Poetry is one of
those eternal battles English teachers take on. Pupils can sometimes be
apathetic, and woefully unappreciative of the relevance of the power of words
and reluctant to step outside their comfort zone of popular culture to access
As adults we must bridge that gap and vault over into the MTV-infused world of teenagers and take a leap of faith for our pupils.
Building the bridge between Chaucer, Shakespeare and Tupac was a risky move. Pupils’ favourite teacher fail is usually when a teacher is standing, laughing at their own joke…the awkward one that no one else in the classroom understands.
Risking my teacher cred to confess to my Year 9 boys that I actually thought Tupac was pretty cool, and that he was an English academic before his words lured the limelight, I began a lesson of my own. Starting with finding poetry and lyrics to make my pupils sit up and listen, before ‘spitting lyrics’ with a Year 11 in the corridor, I found my confidence as an English teacher and a learner slowly blossomed.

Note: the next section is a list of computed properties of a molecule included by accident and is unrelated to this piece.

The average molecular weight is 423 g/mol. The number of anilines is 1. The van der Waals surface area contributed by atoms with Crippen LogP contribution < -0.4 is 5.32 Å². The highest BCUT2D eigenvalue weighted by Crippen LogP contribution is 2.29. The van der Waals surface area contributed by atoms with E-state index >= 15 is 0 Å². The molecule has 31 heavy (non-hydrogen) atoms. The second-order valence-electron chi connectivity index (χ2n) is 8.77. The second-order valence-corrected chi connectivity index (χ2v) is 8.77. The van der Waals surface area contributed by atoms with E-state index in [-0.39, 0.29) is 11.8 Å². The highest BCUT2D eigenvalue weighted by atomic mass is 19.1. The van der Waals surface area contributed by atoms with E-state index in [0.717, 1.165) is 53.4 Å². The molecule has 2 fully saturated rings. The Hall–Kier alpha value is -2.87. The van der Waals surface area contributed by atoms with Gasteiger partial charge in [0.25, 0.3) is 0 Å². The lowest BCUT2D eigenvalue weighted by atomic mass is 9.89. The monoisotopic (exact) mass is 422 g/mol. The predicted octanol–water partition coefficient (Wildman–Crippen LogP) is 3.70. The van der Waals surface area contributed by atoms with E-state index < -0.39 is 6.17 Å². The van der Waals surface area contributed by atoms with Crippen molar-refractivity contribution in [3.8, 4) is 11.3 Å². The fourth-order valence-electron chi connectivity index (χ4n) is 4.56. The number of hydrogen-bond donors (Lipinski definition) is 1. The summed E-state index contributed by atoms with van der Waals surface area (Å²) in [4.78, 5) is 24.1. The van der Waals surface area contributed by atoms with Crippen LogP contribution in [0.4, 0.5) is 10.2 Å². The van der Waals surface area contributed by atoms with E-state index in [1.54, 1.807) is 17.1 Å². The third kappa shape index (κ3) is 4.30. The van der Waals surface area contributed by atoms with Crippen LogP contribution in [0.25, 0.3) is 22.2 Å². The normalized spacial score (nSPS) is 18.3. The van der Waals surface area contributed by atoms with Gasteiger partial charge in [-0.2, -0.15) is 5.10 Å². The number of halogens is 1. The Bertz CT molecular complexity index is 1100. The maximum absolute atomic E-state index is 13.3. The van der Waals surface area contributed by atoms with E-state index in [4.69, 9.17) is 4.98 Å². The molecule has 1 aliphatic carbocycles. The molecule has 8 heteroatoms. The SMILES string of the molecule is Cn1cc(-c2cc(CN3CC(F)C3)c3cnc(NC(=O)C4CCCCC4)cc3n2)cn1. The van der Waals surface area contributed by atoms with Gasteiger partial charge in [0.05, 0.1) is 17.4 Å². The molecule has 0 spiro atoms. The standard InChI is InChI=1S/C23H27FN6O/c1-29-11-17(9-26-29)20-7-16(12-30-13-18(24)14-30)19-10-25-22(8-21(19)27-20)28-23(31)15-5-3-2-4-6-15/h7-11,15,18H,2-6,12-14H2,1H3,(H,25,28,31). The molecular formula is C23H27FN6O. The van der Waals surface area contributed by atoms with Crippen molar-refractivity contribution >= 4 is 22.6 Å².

I was, and I still am, a learner of young people, of the relevance of their world, of the curriculum and how to synthesise all these ingredients into something that works in my classroom.
Starting with Tupac as an access point, I quickly learned the importance of that ever important ‘hook’ all the super-experienced teachers on Twitter always blog about.
Taking that risk for my pupils quickly taught me that they were also willing to take that risk for me. So long as I made a fool out of myself rapping for them first, of course. I jest; it is not just that I tried something different that worked with my pupils: it was that I brought the real world ‘inside the black box’.
For some children, classrooms are isolated, walled-in worlds of numbers and letters that jumble across pages irreverently. But to bring the real world in, to welcome Tupac and his controversy, to discuss the realities of the ever-evolving education system and to bring poetry to life, brings meaning to classrooms; it allows young people to see the source of the words on the page, to credit Chaucer and Shakespeare with being someone, at some time, who had something to say. More importantly, it allows our pupils to recognise that they also have something to say.
This scheme of learning is by no means the rule book or textbook for how to teach poetry; some parts may work and others need developing, but it is an access point, a hook, a way of bridging gaps and building blocks to a sound understanding of great poetry through time.
Mewash Kauser, a teacher at Appleton Academy Bradford, has developed a teaching resource with our Bradford Hub: Great Poetry through Time: Chaucer to 21st Century Poets which is available to National Literacy Trust Network members.